As winter warms to spring, a favorite weed of foragers starts to emerge in rather cute clumps—it’s hairy bittercress! It has actually been lurking near the surface all winter, having germinated in the fall and waited out the cold temperatures before sending up flowers and seeds.
Thanks so much for informing me that this greenery can be eaten! I have pulled and tossed it from a landscaped bed on a warm winter day, but no more! I’m looking forward to a farmer’s sandwich now!
The Weed of the Month series explores the ecology and history of the common wild plants that most gardeners consider weeds.
More: Learn to identify more weeds and find out more about each one by browsing the Weed of the Month archive.
While urban grazers will be most focused on the leaves, I think the seed capsules are the best part of hairy bittercress. Called siliques, they look like purplish-green toothpicks standing upright around the flower. As the seeds mature, the pods begin to coil tightly until—pop! A gentle touch or passing breeze triggers the pods to explode and send the seeds flying as far as three feet from the mother plant. This ballistic dispersal strategy, known as ballochory, is also employed by jewelweed and cranesbill.
If I don’t get to them in time, I toast the seedheads with my trusty flame weeder before I pull the plants, just like I do with dandelions that have progressed to the puffball stage. Dandelion seeds burst into little flares of color—like Munchkin fireworks. Bittercress seeds explode with a loud ‘pop’. (Organic gardening is SO much more fun than spraying hormonal disruptor around!)
In turf, weeds like bittercress are a sure sign of poor lawn care. The answer is not to poison yourself and the environment (and kill your grass) in a futile attempt to remove the weed, but to care for your lawn correctly and deny the weed a place to live. Take good care of your grass and a harmless little plant like this should never have a chance to get established, much less thrive.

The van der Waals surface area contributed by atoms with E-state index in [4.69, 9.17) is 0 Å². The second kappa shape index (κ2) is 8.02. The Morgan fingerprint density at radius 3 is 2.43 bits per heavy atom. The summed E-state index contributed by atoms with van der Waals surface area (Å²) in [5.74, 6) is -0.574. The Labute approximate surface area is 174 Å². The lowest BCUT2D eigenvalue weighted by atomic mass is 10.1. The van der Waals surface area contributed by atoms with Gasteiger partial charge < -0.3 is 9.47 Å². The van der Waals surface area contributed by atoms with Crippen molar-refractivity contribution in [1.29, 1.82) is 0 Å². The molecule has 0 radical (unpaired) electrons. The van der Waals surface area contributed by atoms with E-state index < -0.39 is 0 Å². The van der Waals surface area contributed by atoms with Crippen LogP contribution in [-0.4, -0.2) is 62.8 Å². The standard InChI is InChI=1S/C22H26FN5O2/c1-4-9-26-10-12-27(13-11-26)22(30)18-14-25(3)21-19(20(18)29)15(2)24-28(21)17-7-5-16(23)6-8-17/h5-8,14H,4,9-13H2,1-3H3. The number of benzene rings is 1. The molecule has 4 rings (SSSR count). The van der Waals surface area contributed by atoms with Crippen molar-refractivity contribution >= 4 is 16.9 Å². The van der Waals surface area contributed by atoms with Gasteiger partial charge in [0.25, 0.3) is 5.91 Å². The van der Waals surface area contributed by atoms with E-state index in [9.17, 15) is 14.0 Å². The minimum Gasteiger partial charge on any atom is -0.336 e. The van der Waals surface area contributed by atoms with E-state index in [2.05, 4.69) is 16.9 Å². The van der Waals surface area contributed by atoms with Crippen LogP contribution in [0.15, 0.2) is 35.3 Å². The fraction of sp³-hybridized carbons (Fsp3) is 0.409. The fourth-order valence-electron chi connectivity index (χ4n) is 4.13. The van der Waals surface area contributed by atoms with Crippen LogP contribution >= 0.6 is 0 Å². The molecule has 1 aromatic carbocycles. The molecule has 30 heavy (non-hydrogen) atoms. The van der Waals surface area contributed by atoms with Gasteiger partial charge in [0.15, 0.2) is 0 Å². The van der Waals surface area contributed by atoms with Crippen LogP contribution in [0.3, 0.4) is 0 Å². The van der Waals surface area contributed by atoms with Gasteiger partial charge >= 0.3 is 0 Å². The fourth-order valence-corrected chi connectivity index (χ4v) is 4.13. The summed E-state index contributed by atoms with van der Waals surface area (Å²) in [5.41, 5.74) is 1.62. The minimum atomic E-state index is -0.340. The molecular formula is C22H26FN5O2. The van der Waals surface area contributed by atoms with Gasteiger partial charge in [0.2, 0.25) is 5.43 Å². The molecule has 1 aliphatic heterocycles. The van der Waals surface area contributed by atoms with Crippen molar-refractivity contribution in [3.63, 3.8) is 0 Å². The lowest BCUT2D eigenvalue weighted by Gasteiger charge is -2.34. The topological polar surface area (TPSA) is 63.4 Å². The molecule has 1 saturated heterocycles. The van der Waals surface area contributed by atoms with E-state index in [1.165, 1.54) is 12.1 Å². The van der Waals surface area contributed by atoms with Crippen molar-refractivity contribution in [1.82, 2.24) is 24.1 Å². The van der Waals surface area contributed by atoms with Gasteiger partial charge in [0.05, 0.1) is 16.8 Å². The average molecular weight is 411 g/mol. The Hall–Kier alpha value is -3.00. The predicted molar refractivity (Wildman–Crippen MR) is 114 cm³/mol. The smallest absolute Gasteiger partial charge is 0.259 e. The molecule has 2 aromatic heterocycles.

If you scalp the lawn, weeds will thrive. If you water it frequently for short periods of time, weeds will thrive. And if you feed the poor heat-stressed thing in summer, weeds will take over.
Both weeds are also highly edible, especially when young. Chickweed is more nutritious than the salad greens that many people remove it to plant! And, although hairy bittercress (a member of the mustard family) doesn’t have nearly as many wild food fans as chickweed or purslane (perhaps the most edible ‘weed’), it does have some of the peppery taste of its namesake watercress, and it’s loaded with cancer-fighting nutrients. Pick it before the flower buds form and it won’t have nearly as much of the bitter edge that older plants take on. (Flowering changes the flavor of virtually all herbs and greens for the worse.)
If I’m paying attention and life cooperates, I’ll pull the weeds while they’re still in flower and before they set seed. Both weeds get composted—mixed into a good amount of shredded leaves hoarded from the previous fall; at least two parts leaves to every part green weed. The bitter cress typically comes up with a good amount of soil attached to its roots, which adds microbial life to the pile; and the chickweed has a lot of water content to help keep the moistness levels right.